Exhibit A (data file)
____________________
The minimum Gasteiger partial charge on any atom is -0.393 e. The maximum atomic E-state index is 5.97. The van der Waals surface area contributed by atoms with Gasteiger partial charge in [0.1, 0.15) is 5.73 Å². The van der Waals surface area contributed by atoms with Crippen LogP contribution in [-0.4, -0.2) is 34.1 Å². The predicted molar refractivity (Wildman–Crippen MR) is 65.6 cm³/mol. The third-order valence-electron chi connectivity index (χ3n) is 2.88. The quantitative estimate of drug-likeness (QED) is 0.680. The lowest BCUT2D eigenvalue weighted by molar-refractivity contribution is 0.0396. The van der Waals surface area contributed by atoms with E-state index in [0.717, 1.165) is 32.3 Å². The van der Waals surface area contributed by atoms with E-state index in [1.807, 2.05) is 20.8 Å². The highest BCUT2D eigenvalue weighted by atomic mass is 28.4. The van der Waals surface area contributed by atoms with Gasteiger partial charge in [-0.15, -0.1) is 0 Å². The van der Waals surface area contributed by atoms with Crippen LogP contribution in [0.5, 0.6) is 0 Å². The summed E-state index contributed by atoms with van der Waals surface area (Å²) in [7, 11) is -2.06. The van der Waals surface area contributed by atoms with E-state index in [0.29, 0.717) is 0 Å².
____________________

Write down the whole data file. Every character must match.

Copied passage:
The minimum Gasteiger partial charge on any atom is -0.393 e. The maximum atomic E-state index is 5.97. The van der Waals surface area contributed by atoms with Gasteiger partial charge in [0.1, 0.15) is 5.73 Å². The van der Waals surface area contributed by atoms with Crippen LogP contribution in [-0.4, -0.2) is 34.1 Å². The predicted molar refractivity (Wildman–Crippen MR) is 65.6 cm³/mol. The third-order valence-electron chi connectivity index (χ3n) is 2.88. The quantitative estimate of drug-likeness (QED) is 0.680. The lowest BCUT2D eigenvalue weighted by molar-refractivity contribution is 0.0396. The van der Waals surface area contributed by atoms with E-state index in [0.717, 1.165) is 32.3 Å². The van der Waals surface area contributed by atoms with E-state index in [1.807, 2.05) is 20.8 Å². The highest BCUT2D eigenvalue weighted by atomic mass is 28.4. The van der Waals surface area contributed by atoms with Gasteiger partial charge in [-0.15, -0.1) is 0 Å². The van der Waals surface area contributed by atoms with Crippen LogP contribution in [0.5, 0.6) is 0 Å². The summed E-state index contributed by atoms with van der Waals surface area (Å²) in [7, 11) is -2.06. The van der Waals surface area contributed by atoms with E-state index in [0.29, 0.717) is 0 Å².